Thursday, August 25, 2016

Winsor & Newton Watercolor Markers, Part 2

Of course this week has been full, leaving me little time for playing around but I finally got a window of time and started experimenting with the new Winsor & Newton Watercolor Markers last night.  Hopefully what I've documented will make sense, but it's been a long sort of day so who knows what'll come out of my tired, old fingers?!  

It's been ages since I worked on an agave, so I figured it would be a fun subject for my experimentation. This is a 16" x 12" Arches 140 lb. watercolor block.
The first color drawn in with Phthalo Blue and Cadmium Yellow

The resulting wash from the mixture above.  Pretty intense color going on here...

This is where things got frustrating.  With traditional watercolors on good rag paper I would be able to begin to lay in color before the last area was completely dry without the two areas running together.  These are pure pigment and don't act in the familiar way.  They began to run together making the hoped-for crisp line between the two shapes blur.   

The blurry area enlarged.  After it had dried completely I was able to go back in and fix it.  Big lesson, these pigments don't act like traditional watercolor, don't expect them to.  Water-soluble doesn't always mean watercolor paint.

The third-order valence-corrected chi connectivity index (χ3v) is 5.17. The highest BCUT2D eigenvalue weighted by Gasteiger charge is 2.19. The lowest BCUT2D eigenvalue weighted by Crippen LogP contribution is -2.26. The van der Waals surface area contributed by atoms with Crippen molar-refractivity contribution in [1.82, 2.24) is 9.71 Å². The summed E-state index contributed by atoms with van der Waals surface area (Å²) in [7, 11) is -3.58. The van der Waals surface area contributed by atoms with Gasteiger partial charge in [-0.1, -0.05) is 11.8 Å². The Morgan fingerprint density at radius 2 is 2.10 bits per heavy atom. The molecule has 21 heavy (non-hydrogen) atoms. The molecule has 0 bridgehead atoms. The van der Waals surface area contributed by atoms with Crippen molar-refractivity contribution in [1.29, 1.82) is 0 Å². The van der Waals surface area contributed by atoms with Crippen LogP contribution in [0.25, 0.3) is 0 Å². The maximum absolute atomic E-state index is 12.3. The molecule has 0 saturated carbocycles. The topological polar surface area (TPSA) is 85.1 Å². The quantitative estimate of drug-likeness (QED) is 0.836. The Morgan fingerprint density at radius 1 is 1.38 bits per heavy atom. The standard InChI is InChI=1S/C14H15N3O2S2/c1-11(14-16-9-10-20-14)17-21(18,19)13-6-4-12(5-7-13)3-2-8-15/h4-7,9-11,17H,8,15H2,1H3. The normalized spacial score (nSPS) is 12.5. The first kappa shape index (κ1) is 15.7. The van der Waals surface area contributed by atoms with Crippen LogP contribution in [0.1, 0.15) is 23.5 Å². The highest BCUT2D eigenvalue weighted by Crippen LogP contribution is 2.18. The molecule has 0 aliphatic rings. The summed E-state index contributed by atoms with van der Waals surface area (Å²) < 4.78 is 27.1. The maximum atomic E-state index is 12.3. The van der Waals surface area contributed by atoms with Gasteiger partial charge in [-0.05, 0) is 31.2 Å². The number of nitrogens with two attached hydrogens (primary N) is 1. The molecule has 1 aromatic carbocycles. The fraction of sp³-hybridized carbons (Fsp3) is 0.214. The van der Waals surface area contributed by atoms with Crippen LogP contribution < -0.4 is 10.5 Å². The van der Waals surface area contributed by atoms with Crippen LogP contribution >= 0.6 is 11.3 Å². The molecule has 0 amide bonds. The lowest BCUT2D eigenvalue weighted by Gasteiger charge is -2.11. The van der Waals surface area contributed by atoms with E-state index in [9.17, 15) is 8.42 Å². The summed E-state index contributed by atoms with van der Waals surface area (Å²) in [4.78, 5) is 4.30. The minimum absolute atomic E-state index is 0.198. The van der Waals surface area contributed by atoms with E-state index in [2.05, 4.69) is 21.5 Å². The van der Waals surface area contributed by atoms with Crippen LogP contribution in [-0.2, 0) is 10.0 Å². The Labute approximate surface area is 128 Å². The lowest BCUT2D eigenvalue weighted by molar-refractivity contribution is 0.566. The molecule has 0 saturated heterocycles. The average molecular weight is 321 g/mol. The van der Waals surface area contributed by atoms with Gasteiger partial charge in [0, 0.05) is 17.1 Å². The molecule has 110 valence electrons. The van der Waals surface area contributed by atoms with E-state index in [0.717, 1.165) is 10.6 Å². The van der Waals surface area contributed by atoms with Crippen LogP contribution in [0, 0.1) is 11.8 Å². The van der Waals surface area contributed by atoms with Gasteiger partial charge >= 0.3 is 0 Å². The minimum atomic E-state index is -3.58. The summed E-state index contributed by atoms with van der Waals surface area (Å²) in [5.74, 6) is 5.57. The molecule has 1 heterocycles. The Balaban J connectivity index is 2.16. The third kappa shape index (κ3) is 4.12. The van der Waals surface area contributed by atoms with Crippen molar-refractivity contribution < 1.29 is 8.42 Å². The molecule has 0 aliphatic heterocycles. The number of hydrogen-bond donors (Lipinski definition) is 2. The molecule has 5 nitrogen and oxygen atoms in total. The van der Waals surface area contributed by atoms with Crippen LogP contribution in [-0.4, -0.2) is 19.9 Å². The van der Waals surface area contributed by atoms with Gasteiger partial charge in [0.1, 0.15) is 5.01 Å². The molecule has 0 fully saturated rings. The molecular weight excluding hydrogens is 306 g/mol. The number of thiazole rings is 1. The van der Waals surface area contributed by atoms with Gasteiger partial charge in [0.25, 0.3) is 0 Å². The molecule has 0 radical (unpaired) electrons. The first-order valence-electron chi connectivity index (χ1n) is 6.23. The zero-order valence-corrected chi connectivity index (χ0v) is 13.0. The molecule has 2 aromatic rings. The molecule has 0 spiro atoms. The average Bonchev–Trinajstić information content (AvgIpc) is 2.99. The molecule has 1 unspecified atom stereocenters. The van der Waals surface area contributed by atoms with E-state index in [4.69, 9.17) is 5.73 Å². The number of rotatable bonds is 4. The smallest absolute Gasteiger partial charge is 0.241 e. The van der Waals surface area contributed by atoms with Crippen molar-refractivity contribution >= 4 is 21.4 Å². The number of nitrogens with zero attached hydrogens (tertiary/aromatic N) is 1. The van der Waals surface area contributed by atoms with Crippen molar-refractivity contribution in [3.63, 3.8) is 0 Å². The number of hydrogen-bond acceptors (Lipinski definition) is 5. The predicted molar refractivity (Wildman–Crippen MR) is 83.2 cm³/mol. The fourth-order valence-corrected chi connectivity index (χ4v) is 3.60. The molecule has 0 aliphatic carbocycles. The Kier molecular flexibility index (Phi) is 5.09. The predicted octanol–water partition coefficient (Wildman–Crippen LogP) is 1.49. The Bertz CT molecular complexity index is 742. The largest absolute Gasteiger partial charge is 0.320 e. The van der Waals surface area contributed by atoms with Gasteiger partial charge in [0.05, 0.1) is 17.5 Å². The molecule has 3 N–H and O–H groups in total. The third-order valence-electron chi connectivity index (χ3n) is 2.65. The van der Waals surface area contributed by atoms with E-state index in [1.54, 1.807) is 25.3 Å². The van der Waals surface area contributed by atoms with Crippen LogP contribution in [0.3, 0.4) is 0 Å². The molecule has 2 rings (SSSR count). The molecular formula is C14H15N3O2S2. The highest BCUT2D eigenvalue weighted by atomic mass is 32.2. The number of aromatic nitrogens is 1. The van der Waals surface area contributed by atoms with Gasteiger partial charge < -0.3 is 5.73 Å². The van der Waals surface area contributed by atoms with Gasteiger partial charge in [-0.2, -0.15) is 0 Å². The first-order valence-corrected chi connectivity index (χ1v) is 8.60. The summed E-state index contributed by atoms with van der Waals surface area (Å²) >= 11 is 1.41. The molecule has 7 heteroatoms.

The central leaf shape of this piece.  This is how it looked as I put the color down with the markers.

As you can see, it is possible to get lighter passages, but it's not automatic.  Of course, I didn't leave it this way.  I eventually fiddled with it till I over-worked it.  

Run backs are very easy to get if you begin next to a not quite dry passage. Could be a cool effect, just not at this place. However, it was easy to fix.  The colors lift and blend very easily, more so than traditional paints. 

The central leaf, acid green and eye popping instead of eye-catching.  

From bottom to top, Dioxazine Violet, Phthalo Blue, Sap Green and Cadmium Yellow; ready for water.

The colors blend very well and the marks made by the pen tips disappear on this particular paper.  If you want more blending, they reactivate quickly if you re-wet and go over again.

Where I stopped today.

All things considered, these markers are not a watercolor paint replacement, nor are they easier to use.  They are a law unto themselves and take some getting used to.  The colors are anything but subtle, but they can be toned down with less pigment and more water and can be pulled across the paper quite far before they run out of color.  If you like intense color, these are the tool for you.  If not, get less saturated hues and use lots of water.  They are fun, convenient and very fluid.  I'm beginning to enjoy using them, which is a relief because by bedtime last night I was ready to pay someone to take them off my hands.  Worth the money?  Not sure yet, but keeping an open mind.  Could a watercolor studio survive without them?  Yes, but new techniques and tools can keep one learning and growing, so they get an A+ for that.  I'll post the finished product and final thoughts after it's done.  In the meantime....

Thanks for stopping by! Alice

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